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Do I need an air handler?

Sometimes the number of components that make up an HVAC (heat, ventilation and air conditioning) system can seem overwhelming. Part of the reason is that HVAC systems are extremely flexible. You can pick only the components you need to heat and cool your business or home as efficiently as possible. In some cases, this involves buying an air handler.

An air handler has a simple task, to take in air and send it around the home or business. Air handlers often include blowers, heating and cooling systems and filters. It handles much of the “ventilation” port of the HVAC system. Air handlers are commonly used in conjunction with air conditioners. The evaporator coil in the air handler can remove additional heat before sending the air throughout the house.

Am I in the right climate for an air handler?

An electric split system for air conditioning in a warm climate, like Florida, will benefit from an air handler. Working in tandem with the air conditioner, the air handler keeps the air cold and blowing.

However, air handlers can also be beneficial in slightly cooler climates. They can contain both heating and cooling elements. The cooling element would be the evaporator coil, which removes excess heat from the air. Heating elements, like electric heating strips, can also be included in an air handler. In this case, the air handler adds additional heat to the air before blowing it around the home or business.

While beneficial in cooler climates, air handlers are not as commonly found in cold truly climates, like Minnesota. A gas or electric furnace is commonly used in place instead. Pairing a heat pump with an air handler is typically not sufficient to warm a home or business in a climate that repeatedly drops below zero. A gas or electric furnace is a more effective way to heat the location.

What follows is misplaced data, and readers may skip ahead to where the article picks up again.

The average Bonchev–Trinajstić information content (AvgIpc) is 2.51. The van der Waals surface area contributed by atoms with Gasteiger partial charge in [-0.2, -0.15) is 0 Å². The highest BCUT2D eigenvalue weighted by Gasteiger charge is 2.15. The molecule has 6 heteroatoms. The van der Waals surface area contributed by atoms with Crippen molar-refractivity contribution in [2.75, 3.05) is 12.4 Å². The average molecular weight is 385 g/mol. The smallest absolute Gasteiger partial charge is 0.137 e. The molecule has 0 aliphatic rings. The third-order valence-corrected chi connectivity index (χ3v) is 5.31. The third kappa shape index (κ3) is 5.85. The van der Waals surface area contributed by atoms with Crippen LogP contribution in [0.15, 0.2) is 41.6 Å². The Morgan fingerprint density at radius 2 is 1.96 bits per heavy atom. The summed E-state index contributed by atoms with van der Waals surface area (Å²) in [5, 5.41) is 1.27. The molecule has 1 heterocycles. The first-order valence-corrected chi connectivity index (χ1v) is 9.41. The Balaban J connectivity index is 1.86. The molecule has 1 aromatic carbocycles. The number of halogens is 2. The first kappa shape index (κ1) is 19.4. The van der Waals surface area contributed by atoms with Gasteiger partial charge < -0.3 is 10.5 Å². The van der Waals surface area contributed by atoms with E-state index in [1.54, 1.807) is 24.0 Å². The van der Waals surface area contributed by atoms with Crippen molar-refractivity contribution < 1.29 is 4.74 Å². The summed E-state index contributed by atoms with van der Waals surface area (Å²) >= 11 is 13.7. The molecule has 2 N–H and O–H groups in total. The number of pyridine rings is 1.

How do I select an air handler?

If you live in a warm climate, where the combination of an air handler and air conditioner or heat pump provides sufficient heating and cooling, it's time to look at air handlers. The first step is to do a load calculation, which determines how much heating or cooling is required for the home or business. A Manual J calculation is standard and the most accurate, but rules of thumb can also be applied. The resulting number is the tonnage size of the HVAC system that you ought to purchase for the best efficiency.

The next item to evaluate is what type of refrigerant the air handler uses. The most common types are R-22 and R410-A. Newer HVAC systems typically use the R-410A refrigerant, which is generally accepted as the more environmentally friendly and efficient refrigerant.

Air handlers can also be sold with heating elements. This may or may not be necessary in your climate. If your home does not already have heat pump, the heating elements may be a good choice to warm the air in your home when it gets a bit chillier. The heating elements can also work in tandem with a heat pump for greater efficiency. It depends on the system you select for your climate.

If you need any help determining if your home or business would benefit from an air handler, you can check with an expert or call National Air Warehouse at (888) 997-5160 for assistance.

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